ButSOME is used in the following circumstances:

1. When we are offering something.
  • Would you like some coffee?
  • Do you want some sugar for your coffee?
2. When we are asking for something.
  • Could I have some salt, please?
  • Can I have some fries with that?
3. When we are suggesting something.
  • Why don't we watch some movies on TV tonight?
  • Why don't you give her some advice?

You can also use SOME and ANY in a sentence without a noun if the meaning of the sentence is clear.
I didn't eat any salad but Peter ate some. (salad)
Sean took lots of photos of the mountains but Emma didn't take any. (photos)


We use there is and there are to say that something exists.
Positive Sentences
We use there is for singular and there are for plural.
  • There is one table in the classroom.
  • There are three chairs in the classroom.
  • There is a spider in the bath.
  • There are many people at the bus stop.

We also use There is with uncountable nouns:
  • There is milk in the fridge.
  • There is some sugar on the table.
  • There is ice cream on your shirt.

The contraction of there is is there's.
  • There's a good song on the radio.
  • There's only one chocolate left in the box.
You cannot contract there are.
  • There are nine cats on the roof.
  • There are only five weeks until my birthday.

Negative Form
The negative is formed by putting not after is or are:
  • There is not a horse in the field.
  • There are not eight children in the school.
  • There is not a tree in the garden.
  • There are not two elephants in the zoo.
We almost always use contractions when speaking.
The Negative contractions are:
  • There's not = There isn't
  • There are not = There aren't

There aren't with Any

When we want to indicate that a zero quantity of something exists we use there aren't any.
  • There aren't any people at the party.
  • There aren't any trees in my street.
We also use this structure with uncountable nouns:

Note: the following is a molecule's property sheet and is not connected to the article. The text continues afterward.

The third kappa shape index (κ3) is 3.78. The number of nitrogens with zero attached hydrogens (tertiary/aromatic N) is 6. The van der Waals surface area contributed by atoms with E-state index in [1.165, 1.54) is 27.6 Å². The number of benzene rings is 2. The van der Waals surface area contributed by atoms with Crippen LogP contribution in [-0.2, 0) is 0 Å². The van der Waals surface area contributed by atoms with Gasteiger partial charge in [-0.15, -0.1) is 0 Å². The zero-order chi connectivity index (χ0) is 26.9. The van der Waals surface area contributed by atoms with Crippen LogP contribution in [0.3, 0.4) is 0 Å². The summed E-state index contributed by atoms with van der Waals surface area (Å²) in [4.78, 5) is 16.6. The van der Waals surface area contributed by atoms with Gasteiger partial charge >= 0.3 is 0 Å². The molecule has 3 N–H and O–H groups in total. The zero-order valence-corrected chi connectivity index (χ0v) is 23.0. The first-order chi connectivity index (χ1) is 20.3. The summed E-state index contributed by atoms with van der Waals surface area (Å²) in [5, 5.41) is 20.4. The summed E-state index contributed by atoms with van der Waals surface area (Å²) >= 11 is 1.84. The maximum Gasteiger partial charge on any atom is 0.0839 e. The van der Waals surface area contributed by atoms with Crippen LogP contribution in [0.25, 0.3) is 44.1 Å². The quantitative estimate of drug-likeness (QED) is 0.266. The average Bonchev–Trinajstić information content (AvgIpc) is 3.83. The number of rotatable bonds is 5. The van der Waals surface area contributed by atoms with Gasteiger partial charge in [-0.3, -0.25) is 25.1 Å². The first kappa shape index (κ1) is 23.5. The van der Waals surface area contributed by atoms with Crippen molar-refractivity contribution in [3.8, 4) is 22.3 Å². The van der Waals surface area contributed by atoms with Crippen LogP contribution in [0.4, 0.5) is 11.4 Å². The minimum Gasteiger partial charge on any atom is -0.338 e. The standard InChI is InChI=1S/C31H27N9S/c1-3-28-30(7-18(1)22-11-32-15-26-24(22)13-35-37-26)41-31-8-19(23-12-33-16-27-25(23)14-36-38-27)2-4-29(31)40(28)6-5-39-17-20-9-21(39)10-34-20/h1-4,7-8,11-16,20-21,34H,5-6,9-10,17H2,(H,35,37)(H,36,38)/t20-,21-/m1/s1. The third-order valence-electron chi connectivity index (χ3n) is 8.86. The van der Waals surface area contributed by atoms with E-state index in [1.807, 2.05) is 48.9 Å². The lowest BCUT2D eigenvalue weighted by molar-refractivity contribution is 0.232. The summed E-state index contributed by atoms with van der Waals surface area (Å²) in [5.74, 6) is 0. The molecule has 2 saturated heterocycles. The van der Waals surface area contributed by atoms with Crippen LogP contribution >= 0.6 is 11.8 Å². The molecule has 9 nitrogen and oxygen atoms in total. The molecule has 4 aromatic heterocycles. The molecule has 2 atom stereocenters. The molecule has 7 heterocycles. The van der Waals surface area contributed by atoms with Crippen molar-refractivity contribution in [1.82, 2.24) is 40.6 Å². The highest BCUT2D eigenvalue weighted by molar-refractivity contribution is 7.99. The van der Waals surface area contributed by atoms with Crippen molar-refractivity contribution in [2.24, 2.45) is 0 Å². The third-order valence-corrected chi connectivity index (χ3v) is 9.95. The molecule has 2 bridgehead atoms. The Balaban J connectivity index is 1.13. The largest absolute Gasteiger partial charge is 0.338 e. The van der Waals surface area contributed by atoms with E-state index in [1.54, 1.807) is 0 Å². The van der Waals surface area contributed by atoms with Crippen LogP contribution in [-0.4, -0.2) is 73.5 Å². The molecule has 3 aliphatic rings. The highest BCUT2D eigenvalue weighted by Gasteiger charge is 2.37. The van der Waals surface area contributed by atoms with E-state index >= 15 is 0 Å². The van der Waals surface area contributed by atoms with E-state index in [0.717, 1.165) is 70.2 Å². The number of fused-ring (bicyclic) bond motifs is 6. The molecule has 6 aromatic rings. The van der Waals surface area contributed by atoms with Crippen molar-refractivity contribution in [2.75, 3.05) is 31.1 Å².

• There isn't any water in the swimming pool.
  • There isn't any sugar in my coffee.


To form a question we place is / are in front of there.
Again we use any with plural questions or those which use uncountable nouns.
We also use there is / are in short answers.
  • Is there a dog in the supermarket? - No, there isn't.
  • Are there any dogs in the park? - Yes, there are.
  • Is there a security guard in the shop? - Yes, there is.
  • Are there any polar bears in Antarctica? - No, there aren't.
  • Is there any ice-cream in the freezer? - Yes, there is.

How Many with Are There

If we want to find out the number of objects that exist we use How many in the following form:
How many + plural noun + are there (+ complement).
  • How many dogs are there in the park?
  • How many students are there in your class?
  • How many countries are there in South America?
  • How many Star Wars films are there?

To practice There is/There areTRY THIS GAME:

Saturday, 9 December 2017


Shopping is an important part of our daily life's. When you enter a shop, store or supermarket a shop assistant might come to and ask you one of following questions:
  1. Can I help you?
  2. May I help you?
  3. Is there anything I can do for you?
  4. Hello sir/ madam how may I help you today?
  5. Can I help you find what you are looking for?
  6. Are you looking for anything in particular?
How to answer some of these questions :
  1. Yes please. I am trying to find some baby food.
  2. Yes. Can you tell me if you sell toothpaste?
  3. OK, please tell me where I can find shampoo?
Questions you might want to ask:
  1. Hello, can you help me?
  2. Is it OK to ask you something?

When  leaving the store, the shop / sales assistant or checkout worker might ask the following questions.
  1. Did you manage to find everything you wanted?
  2. Is that all?
  3. Is that everything?